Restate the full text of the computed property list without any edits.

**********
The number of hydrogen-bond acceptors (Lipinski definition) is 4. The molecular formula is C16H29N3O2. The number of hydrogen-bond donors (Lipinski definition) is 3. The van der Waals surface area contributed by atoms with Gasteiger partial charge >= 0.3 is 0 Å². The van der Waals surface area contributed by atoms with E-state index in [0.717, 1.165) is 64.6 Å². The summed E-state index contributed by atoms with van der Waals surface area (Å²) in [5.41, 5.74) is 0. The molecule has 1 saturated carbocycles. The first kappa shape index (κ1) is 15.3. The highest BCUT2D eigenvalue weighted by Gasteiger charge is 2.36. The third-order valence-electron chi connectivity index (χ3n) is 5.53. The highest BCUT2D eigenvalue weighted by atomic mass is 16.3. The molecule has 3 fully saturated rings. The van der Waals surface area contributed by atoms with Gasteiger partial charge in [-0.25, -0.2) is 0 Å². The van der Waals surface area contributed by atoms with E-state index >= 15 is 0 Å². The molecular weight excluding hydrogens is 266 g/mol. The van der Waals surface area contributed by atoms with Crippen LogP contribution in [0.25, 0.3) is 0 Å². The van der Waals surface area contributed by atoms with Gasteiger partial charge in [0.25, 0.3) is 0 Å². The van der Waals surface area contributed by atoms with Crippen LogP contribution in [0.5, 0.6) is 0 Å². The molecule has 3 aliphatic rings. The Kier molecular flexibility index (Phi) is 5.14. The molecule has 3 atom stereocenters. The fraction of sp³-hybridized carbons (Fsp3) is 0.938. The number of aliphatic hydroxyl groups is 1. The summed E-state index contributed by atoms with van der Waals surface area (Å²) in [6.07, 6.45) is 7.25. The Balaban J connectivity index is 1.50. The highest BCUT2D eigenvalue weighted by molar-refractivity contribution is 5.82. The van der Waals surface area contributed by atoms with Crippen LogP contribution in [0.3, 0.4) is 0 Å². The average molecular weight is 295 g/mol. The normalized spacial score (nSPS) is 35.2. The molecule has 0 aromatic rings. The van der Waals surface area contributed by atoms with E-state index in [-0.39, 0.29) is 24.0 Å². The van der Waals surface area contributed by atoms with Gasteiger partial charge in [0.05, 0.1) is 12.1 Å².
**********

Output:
The number of hydrogen-bond acceptors (Lipinski definition) is 4. The molecular formula is C16H29N3O2. The number of hydrogen-bond donors (Lipinski definition) is 3. The van der Waals surface area contributed by atoms with Gasteiger partial charge >= 0.3 is 0 Å². The van der Waals surface area contributed by atoms with E-state index in [0.717, 1.165) is 64.6 Å². The summed E-state index contributed by atoms with van der Waals surface area (Å²) in [5.41, 5.74) is 0. The molecule has 1 saturated carbocycles. The first kappa shape index (κ1) is 15.3. The highest BCUT2D eigenvalue weighted by Gasteiger charge is 2.36. The third-order valence-electron chi connectivity index (χ3n) is 5.53. The highest BCUT2D eigenvalue weighted by atomic mass is 16.3. The molecule has 3 fully saturated rings. The van der Waals surface area contributed by atoms with Gasteiger partial charge in [-0.25, -0.2) is 0 Å². The van der Waals surface area contributed by atoms with E-state index >= 15 is 0 Å². The molecular weight excluding hydrogens is 266 g/mol. The van der Waals surface area contributed by atoms with Crippen LogP contribution in [0.25, 0.3) is 0 Å². The van der Waals surface area contributed by atoms with Gasteiger partial charge in [0.25, 0.3) is 0 Å². The van der Waals surface area contributed by atoms with Crippen LogP contribution in [0.5, 0.6) is 0 Å². The molecule has 3 aliphatic rings. The Kier molecular flexibility index (Phi) is 5.14. The molecule has 3 atom stereocenters. The fraction of sp³-hybridized carbons (Fsp3) is 0.938. The number of aliphatic hydroxyl groups is 1. The summed E-state index contributed by atoms with van der Waals surface area (Å²) in [6.07, 6.45) is 7.25. The Balaban J connectivity index is 1.50. The highest BCUT2D eigenvalue weighted by molar-refractivity contribution is 5.82. The van der Waals surface area contributed by atoms with Crippen LogP contribution in [0.3, 0.4) is 0 Å². The average molecular weight is 295 g/mol. The normalized spacial score (nSPS) is 35.2. The molecule has 0 aromatic rings. The van der Waals surface area contributed by atoms with E-state index in [-0.39, 0.29) is 24.0 Å². The van der Waals surface area contributed by atoms with Gasteiger partial charge in [0.05, 0.1) is 12.1 Å².